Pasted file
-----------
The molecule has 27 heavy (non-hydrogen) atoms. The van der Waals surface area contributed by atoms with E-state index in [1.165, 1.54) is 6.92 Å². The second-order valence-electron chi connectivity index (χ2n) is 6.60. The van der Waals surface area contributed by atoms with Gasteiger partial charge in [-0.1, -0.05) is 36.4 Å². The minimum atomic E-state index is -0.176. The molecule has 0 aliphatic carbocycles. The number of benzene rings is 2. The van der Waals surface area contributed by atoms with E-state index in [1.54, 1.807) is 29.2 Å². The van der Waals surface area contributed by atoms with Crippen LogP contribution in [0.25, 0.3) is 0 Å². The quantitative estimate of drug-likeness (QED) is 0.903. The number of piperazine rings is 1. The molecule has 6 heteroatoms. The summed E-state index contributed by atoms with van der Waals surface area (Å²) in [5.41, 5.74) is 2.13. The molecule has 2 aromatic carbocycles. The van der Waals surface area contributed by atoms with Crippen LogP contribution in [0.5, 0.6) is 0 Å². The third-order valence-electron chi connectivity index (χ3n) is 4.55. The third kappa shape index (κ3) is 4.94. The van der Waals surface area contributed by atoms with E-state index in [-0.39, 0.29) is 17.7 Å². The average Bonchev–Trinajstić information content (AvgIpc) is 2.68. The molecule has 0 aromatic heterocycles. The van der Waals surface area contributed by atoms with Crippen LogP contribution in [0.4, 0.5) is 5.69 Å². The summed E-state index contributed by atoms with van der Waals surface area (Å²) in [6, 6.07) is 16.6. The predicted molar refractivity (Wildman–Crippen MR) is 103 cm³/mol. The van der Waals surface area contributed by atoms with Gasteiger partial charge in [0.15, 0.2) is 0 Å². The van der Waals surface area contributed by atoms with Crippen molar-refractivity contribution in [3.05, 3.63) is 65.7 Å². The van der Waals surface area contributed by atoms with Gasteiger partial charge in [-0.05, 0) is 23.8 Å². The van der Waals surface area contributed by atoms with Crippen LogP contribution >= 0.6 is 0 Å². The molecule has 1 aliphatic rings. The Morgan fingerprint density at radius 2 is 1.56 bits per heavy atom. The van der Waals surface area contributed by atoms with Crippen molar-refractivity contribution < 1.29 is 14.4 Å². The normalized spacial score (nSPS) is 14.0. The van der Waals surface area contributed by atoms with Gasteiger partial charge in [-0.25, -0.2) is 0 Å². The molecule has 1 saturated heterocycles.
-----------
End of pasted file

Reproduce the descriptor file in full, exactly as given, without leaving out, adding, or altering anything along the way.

The molecule has 27 heavy (non-hydrogen) atoms. The van der Waals surface area contributed by atoms with E-state index in [1.165, 1.54) is 6.92 Å². The second-order valence-electron chi connectivity index (χ2n) is 6.60. The van der Waals surface area contributed by atoms with Gasteiger partial charge in [-0.1, -0.05) is 36.4 Å². The minimum atomic E-state index is -0.176. The molecule has 0 aliphatic carbocycles. The number of benzene rings is 2. The van der Waals surface area contributed by atoms with E-state index in [1.54, 1.807) is 29.2 Å². The van der Waals surface area contributed by atoms with Crippen LogP contribution in [0.25, 0.3) is 0 Å². The quantitative estimate of drug-likeness (QED) is 0.903. The number of piperazine rings is 1. The molecule has 6 heteroatoms. The summed E-state index contributed by atoms with van der Waals surface area (Å²) in [5.41, 5.74) is 2.13. The molecule has 2 aromatic carbocycles. The van der Waals surface area contributed by atoms with Crippen LogP contribution in [0.5, 0.6) is 0 Å². The third-order valence-electron chi connectivity index (χ3n) is 4.55. The third kappa shape index (κ3) is 4.94. The van der Waals surface area contributed by atoms with E-state index in [-0.39, 0.29) is 17.7 Å². The average Bonchev–Trinajstić information content (AvgIpc) is 2.68. The molecule has 0 aromatic heterocycles. The van der Waals surface area contributed by atoms with Crippen LogP contribution in [0.4, 0.5) is 5.69 Å². The summed E-state index contributed by atoms with van der Waals surface area (Å²) in [6, 6.07) is 16.6. The predicted molar refractivity (Wildman–Crippen MR) is 103 cm³/mol. The van der Waals surface area contributed by atoms with Gasteiger partial charge in [0.15, 0.2) is 0 Å². The van der Waals surface area contributed by atoms with Crippen molar-refractivity contribution in [3.05, 3.63) is 65.7 Å². The van der Waals surface area contributed by atoms with Gasteiger partial charge in [-0.05, 0) is 23.8 Å². The van der Waals surface area contributed by atoms with Crippen LogP contribution >= 0.6 is 0 Å². The molecule has 1 aliphatic rings. The Morgan fingerprint density at radius 2 is 1.56 bits per heavy atom. The van der Waals surface area contributed by atoms with Crippen molar-refractivity contribution < 1.29 is 14.4 Å². The normalized spacial score (nSPS) is 14.0. The van der Waals surface area contributed by atoms with Gasteiger partial charge in [-0.25, -0.2) is 0 Å². The molecule has 1 saturated heterocycles.